Re: Canonical equivalence in rendering: mandatory or recommended?

From: Philippe Verdy (
Date: Wed Oct 15 2003 - 11:36:15 CST

From: "Nelson H. F. Beebe" <>
> >> * char, whose values are 16-bit unsigned integers representing Unicode
> >> characters (section 2.1)

May be I have missed this line, but the Java bytecode instruction set does
make a native char not equivalent to a short, as there's an explicit
instruction between char's and other integer types.

Those Java programs that assume that a char is 16-bit wide would have a
big problem because of the way String constants are serialized within
class files.

Of course it will be hard to include new primitive types in the JVM (because
it would require adding new instructions). And for the same reason, the Java
language "char" type is bound to the JVM native char type, and it cannot
be changed, meaning that String objects are bound to contain only "char"
elements (but this is done only through the String and StringBuffer methods,
as the backing array is normally not acessible).

I don't see where is the issue if char is changed from 16-bit to 32-bit
wide, included with the existing bytecode instruction set and the String
API (for compatibility the existing methods should use indices as if the
backing array was storing 16-bit entities, even if in fact it would store
32-bit char's.)

But an augmented set of methods could use directly the new indices in
the native 32-bit char. Additionally, there may be an option bit set in
compiled classes to specify the behavior of the String API: with this bit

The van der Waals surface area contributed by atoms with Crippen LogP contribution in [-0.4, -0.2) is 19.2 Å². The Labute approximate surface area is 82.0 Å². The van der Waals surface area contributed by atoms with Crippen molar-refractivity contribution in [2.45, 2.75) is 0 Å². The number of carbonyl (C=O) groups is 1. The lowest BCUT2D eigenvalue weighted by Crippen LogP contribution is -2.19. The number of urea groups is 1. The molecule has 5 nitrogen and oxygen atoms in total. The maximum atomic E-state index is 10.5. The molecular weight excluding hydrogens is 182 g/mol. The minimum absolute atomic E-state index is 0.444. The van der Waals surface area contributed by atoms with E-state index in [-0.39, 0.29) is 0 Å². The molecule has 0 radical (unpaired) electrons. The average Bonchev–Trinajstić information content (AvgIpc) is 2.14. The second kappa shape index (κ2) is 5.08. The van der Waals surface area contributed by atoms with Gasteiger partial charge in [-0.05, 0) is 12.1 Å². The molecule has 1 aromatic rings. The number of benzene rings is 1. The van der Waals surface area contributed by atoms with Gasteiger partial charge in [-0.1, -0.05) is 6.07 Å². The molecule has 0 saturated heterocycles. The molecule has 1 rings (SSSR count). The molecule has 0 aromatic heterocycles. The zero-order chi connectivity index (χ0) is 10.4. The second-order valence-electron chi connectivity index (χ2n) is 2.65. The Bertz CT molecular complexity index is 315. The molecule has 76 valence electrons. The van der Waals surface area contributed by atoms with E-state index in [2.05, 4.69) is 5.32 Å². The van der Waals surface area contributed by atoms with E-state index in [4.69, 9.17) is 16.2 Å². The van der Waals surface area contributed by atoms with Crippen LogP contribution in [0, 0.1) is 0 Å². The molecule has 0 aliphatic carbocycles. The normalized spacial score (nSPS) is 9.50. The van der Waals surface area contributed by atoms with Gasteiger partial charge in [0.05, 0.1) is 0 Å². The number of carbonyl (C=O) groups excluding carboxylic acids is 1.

set, the class loader would bind the String API methods to the new 32-bit
version of the new core library, and without this bit set (legacy compiled
classes), they would use the compatibility 16-bit API.

Te javac compiler already sets version information for the target JVM, and
thus can be used to compile a class to use the new 32-bit API instead of the
legacy one: in this mode, for example, the String.length() method in the
source would be compiled to call the String.length32() method of the new
JVM, or to remap it to String32.length(), with a replacement class name
(I use String32 here, but in fact it could be the UString class of ICU).

I am not convinced that Java must be bound to a fixed size for its "char"
type, as it already includes "byte", "short", "int", "long" for integer
with known sizes (respectively 8, 16, 32, 64 bits), and the JVM bytecode
instruction set clearly separates the native char type from the native
integer type, and does not allow arithmetic operations between chars and
integer types without an explicit conversion.

Note also that JNI is not altered with this change: when a JNI program uses
the .getStringUTF() method, it expects a UTF-8 string. When it uses the
.getString(), it expects a UTF-16 string (not necessarily the native char
encoding seen in Java), and an augmented JNI interface could be defined
to use .getStringUTF32() is one wants maximum performance with no
conversion with the internal backing store used in the JVM.

For me the "caload" instruction, for example just expects to return the
"char" (whatever its size) at a fixed and know index. There's no way to
break this "char" into its bit components without using an explicit
to a native integer type: the char is unbreakable, and the same is true for
String constants (and that's why they can be reencoded internally into
UTF-8 in compiled classes and why String constants can't be used to store
reliably any array of 16-bit integers, because of surrogates, as a String
constant cannot include invalid surrogate pairs)

Out of String constants, all other strings in Java can be built from